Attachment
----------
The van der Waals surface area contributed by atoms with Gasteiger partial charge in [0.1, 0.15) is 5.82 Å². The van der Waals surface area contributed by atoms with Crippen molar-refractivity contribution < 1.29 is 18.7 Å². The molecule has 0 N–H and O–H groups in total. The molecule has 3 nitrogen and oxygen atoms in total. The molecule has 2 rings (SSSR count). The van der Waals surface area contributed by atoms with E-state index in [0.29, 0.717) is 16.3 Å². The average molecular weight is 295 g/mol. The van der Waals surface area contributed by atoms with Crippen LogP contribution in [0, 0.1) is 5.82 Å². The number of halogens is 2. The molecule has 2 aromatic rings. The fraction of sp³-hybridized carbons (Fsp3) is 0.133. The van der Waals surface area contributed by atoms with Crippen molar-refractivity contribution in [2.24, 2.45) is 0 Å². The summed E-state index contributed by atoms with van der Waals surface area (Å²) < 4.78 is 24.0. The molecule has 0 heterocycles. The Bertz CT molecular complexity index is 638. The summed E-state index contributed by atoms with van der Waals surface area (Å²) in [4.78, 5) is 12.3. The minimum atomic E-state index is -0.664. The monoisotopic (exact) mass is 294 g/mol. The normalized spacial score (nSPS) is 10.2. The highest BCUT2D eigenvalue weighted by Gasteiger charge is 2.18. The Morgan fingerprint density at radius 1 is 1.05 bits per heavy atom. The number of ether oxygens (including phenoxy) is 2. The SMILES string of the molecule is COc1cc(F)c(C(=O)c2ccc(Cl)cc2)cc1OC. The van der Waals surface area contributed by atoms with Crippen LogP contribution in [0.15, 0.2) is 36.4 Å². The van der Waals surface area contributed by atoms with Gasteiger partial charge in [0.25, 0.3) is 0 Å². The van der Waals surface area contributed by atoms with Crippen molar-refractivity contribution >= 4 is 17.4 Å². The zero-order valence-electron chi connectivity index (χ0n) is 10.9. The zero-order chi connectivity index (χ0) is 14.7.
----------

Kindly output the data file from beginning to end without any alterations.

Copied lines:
The van der Waals surface area contributed by atoms with Gasteiger partial charge in [0.1, 0.15) is 5.82 Å². The van der Waals surface area contributed by atoms with Crippen molar-refractivity contribution < 1.29 is 18.7 Å². The molecule has 0 N–H and O–H groups in total. The molecule has 3 nitrogen and oxygen atoms in total. The molecule has 2 rings (SSSR count). The van der Waals surface area contributed by atoms with E-state index in [0.29, 0.717) is 16.3 Å². The average molecular weight is 295 g/mol. The van der Waals surface area contributed by atoms with Crippen LogP contribution in [0, 0.1) is 5.82 Å². The number of halogens is 2. The molecule has 2 aromatic rings. The fraction of sp³-hybridized carbons (Fsp3) is 0.133. The van der Waals surface area contributed by atoms with Crippen molar-refractivity contribution in [2.24, 2.45) is 0 Å². The summed E-state index contributed by atoms with van der Waals surface area (Å²) < 4.78 is 24.0. The molecule has 0 heterocycles. The Bertz CT molecular complexity index is 638. The summed E-state index contributed by atoms with van der Waals surface area (Å²) in [4.78, 5) is 12.3. The minimum atomic E-state index is -0.664. The monoisotopic (exact) mass is 294 g/mol. The normalized spacial score (nSPS) is 10.2. The highest BCUT2D eigenvalue weighted by Gasteiger charge is 2.18. The Morgan fingerprint density at radius 1 is 1.05 bits per heavy atom. The number of ether oxygens (including phenoxy) is 2. The SMILES string of the molecule is COc1cc(F)c(C(=O)c2ccc(Cl)cc2)cc1OC. The van der Waals surface area contributed by atoms with Crippen LogP contribution in [0.15, 0.2) is 36.4 Å². The van der Waals surface area contributed by atoms with Gasteiger partial charge in [0.25, 0.3) is 0 Å². The van der Waals surface area contributed by atoms with Crippen molar-refractivity contribution >= 4 is 17.4 Å². The zero-order valence-electron chi connectivity index (χ0n) is 10.9. The zero-order chi connectivity index (χ0) is 14.7.